Wednesday, June 25, 2008

Film Ignorance #3: Deliverance

Film: Deliverance
Rating: Yep, It's a Classic.
Director: John Boorman
Stars: John Voight, Burt Reynolds, Ned Beatty
Year: 1972
Reason for Ignorance: Never seemed that appetizing, for some reason...

Ignorance Rating: 25

I went to the University of South Carolina, which means there was a plaque about 50 feet from my freshman dorm proclaiming the campus as the site where poet James Dickey wrote the novel Deliverance. One of my professors, Dr. Greiner, was full of stories about Dickey's life and his dying words; another professor, who happened to be one of the worst human beings I had ever met, bragged about beating Dickey at tennis. It was a place suffused with the spirit of Dickey. But beyond the time when I was little that my dad showed me the dueling banjo scene because he thought I'd like the music, I never encountered this rough-hewn story of four friends on the canoe trip from hell in any form.

Deliverance, it turns out, is every bit the grueling and gut-wrenching experience I had always assumed it to be. It's also a masterpiece. Director John Boorman follows the four friends down the river to their catastrophe, and imbues the entire film with a sense of inevitable dread; although certainly any modern viewer of this film gets an extra dose of dread in the first 50 minutes, awaiting the famous "squeal like a pig" scene. Intense close-ups give all of the actors a chance to showcase their responses to the disasters that befall them, and all of them respond well, especially Voight. Although the violence is not especially graphic, it's nevertheless deeply disturbing when it occurs, and becomes even more disturbing when we watch the faces of the victims and the victimizers in its aftermath.

The canoe trip is a response to Reynolds' survivalist predictions of doom; a river is being damned for hydroelectric power and Reynolds wants to canoe down it before the opportunity is lost to civilization forever. Early in the film, when his character decides to trust the Griner brothers (coincidence?) with their vehicles, John Voight's character suggests it might not be such a good idea to trust their cars to these "rough-looking characters." Reynolds responds: "You can't judge people based on how they look."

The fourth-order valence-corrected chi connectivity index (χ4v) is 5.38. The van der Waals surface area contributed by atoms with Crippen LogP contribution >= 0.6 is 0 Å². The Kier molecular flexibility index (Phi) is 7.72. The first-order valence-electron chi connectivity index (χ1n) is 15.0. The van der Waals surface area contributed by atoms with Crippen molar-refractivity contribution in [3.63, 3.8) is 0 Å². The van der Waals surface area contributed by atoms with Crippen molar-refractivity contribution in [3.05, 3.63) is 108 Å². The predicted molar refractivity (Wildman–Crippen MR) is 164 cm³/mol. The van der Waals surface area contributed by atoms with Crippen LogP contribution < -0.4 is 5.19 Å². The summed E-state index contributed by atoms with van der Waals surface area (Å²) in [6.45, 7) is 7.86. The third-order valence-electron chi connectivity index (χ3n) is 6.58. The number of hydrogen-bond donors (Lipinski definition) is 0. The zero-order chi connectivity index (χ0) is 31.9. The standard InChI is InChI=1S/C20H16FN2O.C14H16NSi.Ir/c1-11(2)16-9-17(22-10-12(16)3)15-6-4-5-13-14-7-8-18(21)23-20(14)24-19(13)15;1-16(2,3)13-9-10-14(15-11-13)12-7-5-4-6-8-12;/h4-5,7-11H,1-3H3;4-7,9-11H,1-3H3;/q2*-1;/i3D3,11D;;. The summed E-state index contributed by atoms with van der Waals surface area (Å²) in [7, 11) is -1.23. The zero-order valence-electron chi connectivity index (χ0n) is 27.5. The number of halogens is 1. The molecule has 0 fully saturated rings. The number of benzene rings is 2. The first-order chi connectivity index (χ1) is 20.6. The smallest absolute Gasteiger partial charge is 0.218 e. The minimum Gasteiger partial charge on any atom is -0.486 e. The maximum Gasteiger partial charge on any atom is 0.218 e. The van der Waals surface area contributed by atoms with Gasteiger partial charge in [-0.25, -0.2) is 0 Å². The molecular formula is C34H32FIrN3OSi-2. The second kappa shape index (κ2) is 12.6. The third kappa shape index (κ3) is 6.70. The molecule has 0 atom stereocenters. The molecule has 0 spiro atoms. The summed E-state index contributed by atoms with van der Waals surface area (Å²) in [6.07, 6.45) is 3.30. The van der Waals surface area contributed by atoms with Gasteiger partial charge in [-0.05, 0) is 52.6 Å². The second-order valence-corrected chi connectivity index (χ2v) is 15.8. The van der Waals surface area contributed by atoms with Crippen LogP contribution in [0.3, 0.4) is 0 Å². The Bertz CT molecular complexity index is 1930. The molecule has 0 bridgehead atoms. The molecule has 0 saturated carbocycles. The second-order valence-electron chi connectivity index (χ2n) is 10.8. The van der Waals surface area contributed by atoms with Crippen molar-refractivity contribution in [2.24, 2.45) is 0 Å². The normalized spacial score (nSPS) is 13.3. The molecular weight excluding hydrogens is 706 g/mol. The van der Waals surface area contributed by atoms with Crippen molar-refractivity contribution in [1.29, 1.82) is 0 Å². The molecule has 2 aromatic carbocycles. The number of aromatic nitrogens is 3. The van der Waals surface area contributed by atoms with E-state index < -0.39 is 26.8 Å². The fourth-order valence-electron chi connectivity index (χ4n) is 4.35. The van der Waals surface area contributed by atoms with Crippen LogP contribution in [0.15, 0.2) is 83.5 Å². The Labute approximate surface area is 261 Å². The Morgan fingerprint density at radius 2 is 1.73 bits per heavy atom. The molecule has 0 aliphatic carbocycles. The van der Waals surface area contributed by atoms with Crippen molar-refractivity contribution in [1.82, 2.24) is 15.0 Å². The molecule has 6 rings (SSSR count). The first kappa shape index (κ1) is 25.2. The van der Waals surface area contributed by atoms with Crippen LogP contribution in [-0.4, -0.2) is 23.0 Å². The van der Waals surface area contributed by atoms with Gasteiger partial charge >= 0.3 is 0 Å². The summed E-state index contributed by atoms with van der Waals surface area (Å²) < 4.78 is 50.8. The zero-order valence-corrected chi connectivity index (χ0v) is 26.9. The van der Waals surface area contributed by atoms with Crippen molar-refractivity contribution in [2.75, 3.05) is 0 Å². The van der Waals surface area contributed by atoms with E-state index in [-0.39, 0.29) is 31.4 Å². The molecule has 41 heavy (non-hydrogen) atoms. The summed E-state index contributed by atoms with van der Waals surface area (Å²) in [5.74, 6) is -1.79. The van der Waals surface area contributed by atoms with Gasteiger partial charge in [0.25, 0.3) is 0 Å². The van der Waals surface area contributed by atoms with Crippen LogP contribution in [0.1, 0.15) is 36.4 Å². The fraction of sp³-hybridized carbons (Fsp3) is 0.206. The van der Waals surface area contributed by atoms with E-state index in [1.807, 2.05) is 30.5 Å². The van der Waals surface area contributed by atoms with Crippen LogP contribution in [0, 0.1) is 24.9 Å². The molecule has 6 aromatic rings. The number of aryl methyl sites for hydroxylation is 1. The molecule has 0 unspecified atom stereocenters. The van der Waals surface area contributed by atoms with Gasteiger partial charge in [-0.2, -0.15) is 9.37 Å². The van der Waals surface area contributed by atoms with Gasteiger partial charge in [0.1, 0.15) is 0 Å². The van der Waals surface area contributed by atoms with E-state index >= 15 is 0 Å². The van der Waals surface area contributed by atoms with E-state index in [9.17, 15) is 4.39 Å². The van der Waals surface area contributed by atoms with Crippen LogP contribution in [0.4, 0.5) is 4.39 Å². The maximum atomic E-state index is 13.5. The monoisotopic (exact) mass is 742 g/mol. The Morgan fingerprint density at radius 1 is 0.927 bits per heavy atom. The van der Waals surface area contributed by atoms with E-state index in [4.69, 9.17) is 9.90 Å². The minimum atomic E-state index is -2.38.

The message of the first half Deliverance seems to be that Reynolds is wrong. Lewis (Reynolds) looks like a good ole boy with outdoorsy pretentions, and he certainly is. Ed (Voight) looks like a regular guy, and he is. Drew (Ronny Cox) looks friendly and affable, and he's the one who befriends the banjo-playing inbred hillbilly boy. Bobby (Ned Beatty) is short, round, soft, and piggish looking, and he gets anally raped. And yes, the inbred hillbillies doing the raping look violent and uncivilized. The second half of the film provides an interesting deconstruction of this way of judging, in ways that I cannot go into without ruining things for those who remain blissfully ignorant about the trials of Deliverance.

Ultimately, Deliverance is someone's (Dickey's?) nightmarish fantasy about a world without civilization. It's a world that Lewis hungers for; when he tells Ed that civilization has gotten too complicated and will inevitably fall, Ed responds: "You sound like you're looking forward to it." Ed gets what he wants, but it's not the backbone-building experience he was hoping for. It's a world of violence but, more importantly, suffering, and above all a world where unruly systems crush human beings. All humanity can do is try to build other, more humane systems in response. As their taxi driver says about Aintry, the town to be swallowed by the lake: "It's the best thing that's ever happened to this town."

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